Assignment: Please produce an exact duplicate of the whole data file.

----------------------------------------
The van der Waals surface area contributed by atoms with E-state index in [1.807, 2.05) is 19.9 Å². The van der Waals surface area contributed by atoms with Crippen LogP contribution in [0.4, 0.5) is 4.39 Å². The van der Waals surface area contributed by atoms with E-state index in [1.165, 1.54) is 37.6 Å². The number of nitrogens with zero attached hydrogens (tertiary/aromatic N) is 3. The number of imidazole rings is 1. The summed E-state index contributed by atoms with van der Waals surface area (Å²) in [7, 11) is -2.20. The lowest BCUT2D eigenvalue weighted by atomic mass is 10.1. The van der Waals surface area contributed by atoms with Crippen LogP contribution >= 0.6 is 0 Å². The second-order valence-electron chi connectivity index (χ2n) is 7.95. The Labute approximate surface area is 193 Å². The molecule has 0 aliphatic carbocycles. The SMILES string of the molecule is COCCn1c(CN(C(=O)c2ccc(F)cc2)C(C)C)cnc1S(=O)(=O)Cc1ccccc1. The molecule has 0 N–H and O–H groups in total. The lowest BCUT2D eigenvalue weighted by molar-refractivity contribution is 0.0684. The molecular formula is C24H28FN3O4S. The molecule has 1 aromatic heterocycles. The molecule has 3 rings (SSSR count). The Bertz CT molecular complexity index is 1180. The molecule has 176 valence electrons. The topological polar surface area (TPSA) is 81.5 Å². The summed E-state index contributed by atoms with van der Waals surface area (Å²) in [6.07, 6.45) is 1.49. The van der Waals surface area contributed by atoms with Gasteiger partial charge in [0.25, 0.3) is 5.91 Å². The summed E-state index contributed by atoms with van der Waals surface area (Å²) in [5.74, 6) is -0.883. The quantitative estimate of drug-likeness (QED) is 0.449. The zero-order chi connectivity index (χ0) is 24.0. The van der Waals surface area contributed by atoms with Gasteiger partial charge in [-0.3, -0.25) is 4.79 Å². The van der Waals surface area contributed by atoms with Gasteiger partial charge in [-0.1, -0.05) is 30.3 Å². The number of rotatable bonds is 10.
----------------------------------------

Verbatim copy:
The van der Waals surface area contributed by atoms with E-state index in [1.807, 2.05) is 19.9 Å². The van der Waals surface area contributed by atoms with Crippen LogP contribution in [0.4, 0.5) is 4.39 Å². The van der Waals surface area contributed by atoms with E-state index in [1.165, 1.54) is 37.6 Å². The number of nitrogens with zero attached hydrogens (tertiary/aromatic N) is 3. The number of imidazole rings is 1. The summed E-state index contributed by atoms with van der Waals surface area (Å²) in [7, 11) is -2.20. The lowest BCUT2D eigenvalue weighted by atomic mass is 10.1. The van der Waals surface area contributed by atoms with Crippen LogP contribution >= 0.6 is 0 Å². The second-order valence-electron chi connectivity index (χ2n) is 7.95. The Labute approximate surface area is 193 Å². The molecule has 0 aliphatic carbocycles. The SMILES string of the molecule is COCCn1c(CN(C(=O)c2ccc(F)cc2)C(C)C)cnc1S(=O)(=O)Cc1ccccc1. The molecule has 0 N–H and O–H groups in total. The lowest BCUT2D eigenvalue weighted by molar-refractivity contribution is 0.0684. The molecular formula is C24H28FN3O4S. The molecule has 1 aromatic heterocycles. The molecule has 3 rings (SSSR count). The Bertz CT molecular complexity index is 1180. The molecule has 176 valence electrons. The topological polar surface area (TPSA) is 81.5 Å². The summed E-state index contributed by atoms with van der Waals surface area (Å²) in [6.07, 6.45) is 1.49. The van der Waals surface area contributed by atoms with Gasteiger partial charge in [0.25, 0.3) is 5.91 Å². The summed E-state index contributed by atoms with van der Waals surface area (Å²) in [5.74, 6) is -0.883. The quantitative estimate of drug-likeness (QED) is 0.449. The zero-order chi connectivity index (χ0) is 24.0. The van der Waals surface area contributed by atoms with Gasteiger partial charge in [-0.3, -0.25) is 4.79 Å². The van der Waals surface area contributed by atoms with Gasteiger partial charge in [-0.1, -0.05) is 30.3 Å². The number of rotatable bonds is 10.